ZMOD4510 - Outdoor Air Quality Sensor Platform
The ZMOD4510 Gas Sensor Module is designed for monitoring outdoor air quality (OAQ) and the measurement of outdoor relevant gases ozone and nitrogen oxide. It is a 12-pin LGA assembly (3.0 x 3.0 x 0.7 mm) that consists of a gas sense element and a CMOS signal conditioning IC. The module’s sense element consists of a heater element on a Si-based MEMS structure and a metal oxide (MOx) chemiresistor. The signal conditioner controls the sensor temperature and measures the MOx conductivity, which is a function of the outdoor air concentration.
The measurement results can be read via an I2C interface with the user’s microprocessor, which processes the data to determine an Outdoor Air Quality Rating defined by the US Environmental Protection Agency. Software upgradability makes the sensors in the ZMOD4510 platform capable of providing a variety of measurement options by varying the method of operation or changing the firmware used to interpret the measurements for gas selectivity. Downloadable firmware libraries and source code provided by IDT enables detection of OAQ Rating and supports smart devices implementation. The ZMOD4510 is ideal for outdoor air quality applications such as smart home building controls and other smart personal devices.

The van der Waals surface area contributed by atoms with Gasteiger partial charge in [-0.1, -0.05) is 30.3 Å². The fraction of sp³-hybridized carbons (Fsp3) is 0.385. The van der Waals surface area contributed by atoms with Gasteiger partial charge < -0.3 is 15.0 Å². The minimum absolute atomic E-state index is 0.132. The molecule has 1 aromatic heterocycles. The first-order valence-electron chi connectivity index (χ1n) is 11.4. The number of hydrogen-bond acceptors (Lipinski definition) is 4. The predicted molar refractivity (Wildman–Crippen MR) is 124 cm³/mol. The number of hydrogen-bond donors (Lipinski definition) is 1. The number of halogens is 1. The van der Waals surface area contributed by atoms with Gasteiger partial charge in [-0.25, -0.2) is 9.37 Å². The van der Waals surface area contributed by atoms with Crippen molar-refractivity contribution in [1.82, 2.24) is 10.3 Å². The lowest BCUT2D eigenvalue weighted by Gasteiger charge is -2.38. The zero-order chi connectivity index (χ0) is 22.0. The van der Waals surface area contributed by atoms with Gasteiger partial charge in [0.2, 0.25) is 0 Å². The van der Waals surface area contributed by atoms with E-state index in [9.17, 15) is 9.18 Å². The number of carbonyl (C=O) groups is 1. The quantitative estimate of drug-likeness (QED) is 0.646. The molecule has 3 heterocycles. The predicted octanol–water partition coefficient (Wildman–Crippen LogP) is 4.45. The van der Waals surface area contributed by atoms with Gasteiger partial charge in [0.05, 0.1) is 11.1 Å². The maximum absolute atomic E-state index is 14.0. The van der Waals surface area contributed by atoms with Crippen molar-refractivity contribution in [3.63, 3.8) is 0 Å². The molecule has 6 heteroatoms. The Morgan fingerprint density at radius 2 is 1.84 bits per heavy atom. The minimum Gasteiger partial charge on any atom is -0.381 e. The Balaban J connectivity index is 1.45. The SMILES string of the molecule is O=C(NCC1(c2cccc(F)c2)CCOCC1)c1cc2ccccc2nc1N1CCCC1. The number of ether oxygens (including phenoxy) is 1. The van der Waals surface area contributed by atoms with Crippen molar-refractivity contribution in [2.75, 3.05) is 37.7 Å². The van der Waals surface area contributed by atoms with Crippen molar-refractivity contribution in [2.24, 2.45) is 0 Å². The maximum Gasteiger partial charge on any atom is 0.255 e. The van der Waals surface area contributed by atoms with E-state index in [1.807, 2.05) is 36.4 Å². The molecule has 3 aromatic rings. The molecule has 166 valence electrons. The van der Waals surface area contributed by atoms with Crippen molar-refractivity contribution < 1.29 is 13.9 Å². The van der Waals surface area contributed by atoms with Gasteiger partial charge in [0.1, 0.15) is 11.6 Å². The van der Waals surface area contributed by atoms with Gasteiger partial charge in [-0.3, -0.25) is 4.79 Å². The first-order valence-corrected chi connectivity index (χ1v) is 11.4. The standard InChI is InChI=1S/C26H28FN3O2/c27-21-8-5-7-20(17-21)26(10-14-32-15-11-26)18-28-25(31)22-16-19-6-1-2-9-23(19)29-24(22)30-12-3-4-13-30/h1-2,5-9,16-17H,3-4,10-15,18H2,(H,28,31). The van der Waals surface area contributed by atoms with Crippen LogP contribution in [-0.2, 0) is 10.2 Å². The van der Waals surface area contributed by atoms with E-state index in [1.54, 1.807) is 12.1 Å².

- Measurement of total outdoor air quality (OAQ)
- Algorithm to calculate the concentrations of outdoor gases
- I2C interface: up to 400kHz
- Configurable alarm/interrupt output with static and adaptive levels
- Adjustable ADC resolution for optimal speed versus resolution: 16-bit maximum
- External reset pin (active-LOW)
- Siloxane resistant
Application circuit diagram
The ZMOD4510-EVK creates an easy way to evaluate the ZMOD4510 Outdoor Air Quality sensor. While the ASIC inside the sensor module controls the actual MOx and MEMS sensing element, the MCU-based electronic module controls the I²C to USB communication interface. The system may be connected to a Windows PC via a bi-directional USB connection and the sensor may be tested by using the provided evaluation software. The output is shown as a raw signal (resistance), as the measured concentration for ozone and nitrogen oxides combined, and as a standardized outdoor air quality rating based on the US Environmental Protection Agency (EPA).
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